On Re-Reading Langston Hughes’s “Christ in Alabama”1

by Panayotis League

Whose fathers play about with names?

I read, and see my fathers’ lands, my mothers’ hands.
A nudge, a smack that smarts,
caresses: precious few, and treasured,
fallen teeth to stash under my pillow,
mash that empty space with swollen tongue,
and dream.

Lord, take away this old pig-bone
and give me one of iron.

I read, and weeping, fingers creep
across the cracks and cricks,
the chinks in this dull armor
bought for me by time and distance.

So throw it off, that helmet. Dive,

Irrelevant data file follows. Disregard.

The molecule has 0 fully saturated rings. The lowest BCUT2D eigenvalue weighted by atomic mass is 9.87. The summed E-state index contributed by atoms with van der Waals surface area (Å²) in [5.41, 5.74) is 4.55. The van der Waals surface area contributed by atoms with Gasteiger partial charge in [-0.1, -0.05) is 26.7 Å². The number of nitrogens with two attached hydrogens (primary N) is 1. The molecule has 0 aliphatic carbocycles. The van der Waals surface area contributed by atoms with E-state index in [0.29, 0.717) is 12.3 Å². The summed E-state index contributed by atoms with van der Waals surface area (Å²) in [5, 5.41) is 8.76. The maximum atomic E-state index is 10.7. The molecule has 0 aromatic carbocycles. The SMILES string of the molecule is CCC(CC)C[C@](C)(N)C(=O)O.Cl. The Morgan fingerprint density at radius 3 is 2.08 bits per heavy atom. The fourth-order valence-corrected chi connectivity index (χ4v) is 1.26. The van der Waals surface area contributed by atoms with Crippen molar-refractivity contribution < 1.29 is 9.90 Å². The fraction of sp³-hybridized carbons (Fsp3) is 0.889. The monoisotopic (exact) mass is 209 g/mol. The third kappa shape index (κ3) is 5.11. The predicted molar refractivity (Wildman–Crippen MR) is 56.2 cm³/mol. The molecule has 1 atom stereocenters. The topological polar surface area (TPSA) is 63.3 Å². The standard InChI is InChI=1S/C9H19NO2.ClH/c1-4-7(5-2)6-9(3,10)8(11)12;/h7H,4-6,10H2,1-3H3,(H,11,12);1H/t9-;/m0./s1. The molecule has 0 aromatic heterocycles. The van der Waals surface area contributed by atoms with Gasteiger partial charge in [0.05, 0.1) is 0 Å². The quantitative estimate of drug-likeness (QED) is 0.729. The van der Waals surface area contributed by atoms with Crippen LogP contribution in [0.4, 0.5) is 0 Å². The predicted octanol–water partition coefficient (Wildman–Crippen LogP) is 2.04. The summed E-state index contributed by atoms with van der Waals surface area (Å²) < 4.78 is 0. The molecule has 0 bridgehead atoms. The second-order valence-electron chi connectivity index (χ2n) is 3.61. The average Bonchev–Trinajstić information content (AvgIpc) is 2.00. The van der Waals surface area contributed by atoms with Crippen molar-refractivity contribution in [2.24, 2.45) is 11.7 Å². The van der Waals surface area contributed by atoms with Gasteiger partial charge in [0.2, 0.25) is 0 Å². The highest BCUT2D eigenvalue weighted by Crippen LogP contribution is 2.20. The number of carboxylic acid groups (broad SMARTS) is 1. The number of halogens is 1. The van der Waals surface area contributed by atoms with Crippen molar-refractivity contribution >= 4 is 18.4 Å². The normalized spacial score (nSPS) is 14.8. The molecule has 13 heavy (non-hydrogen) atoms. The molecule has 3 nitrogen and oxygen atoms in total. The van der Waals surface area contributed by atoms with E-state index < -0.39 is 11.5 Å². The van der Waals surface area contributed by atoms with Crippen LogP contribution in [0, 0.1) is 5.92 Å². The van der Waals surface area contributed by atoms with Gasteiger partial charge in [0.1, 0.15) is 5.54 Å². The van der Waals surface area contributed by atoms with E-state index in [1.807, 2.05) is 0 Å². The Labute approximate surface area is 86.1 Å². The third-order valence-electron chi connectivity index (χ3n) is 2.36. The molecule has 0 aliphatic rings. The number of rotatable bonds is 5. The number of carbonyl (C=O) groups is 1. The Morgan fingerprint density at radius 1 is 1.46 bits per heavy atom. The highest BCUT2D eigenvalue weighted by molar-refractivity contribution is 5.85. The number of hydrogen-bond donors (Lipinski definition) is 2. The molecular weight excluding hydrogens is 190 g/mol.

and rake your fingers through the mud.

I read, and see fat pharaohs stride down rows of smoke,
soft pyramids of dirty white on either side.
Head bent, ashen knuckles, lean and grey,
an old man, empty,

We all are children of this corn. It grows
where’er you plant it, chokes out weeds
and fragrant buds alike.
And if you count the kernels
– windows to our yellowed souls –
you’ll see the stuff of which we’re made.

I read, and sleep, and crosses burn.

And boats,
and skin,
and ligaments.

A crying child wakes me,
anger wailing in my belly,
to the nightmare of our History.

Epiphany, January 6, 2021

Note 1: Langston Hughes’s “Christ in Alabama

Panayotis League is Assistant Professor of Ethnomusicology and Director of the Center for Music of the Americas at Florida State University.

Cover image credits: ©Georgetown University, Civil Rights Blog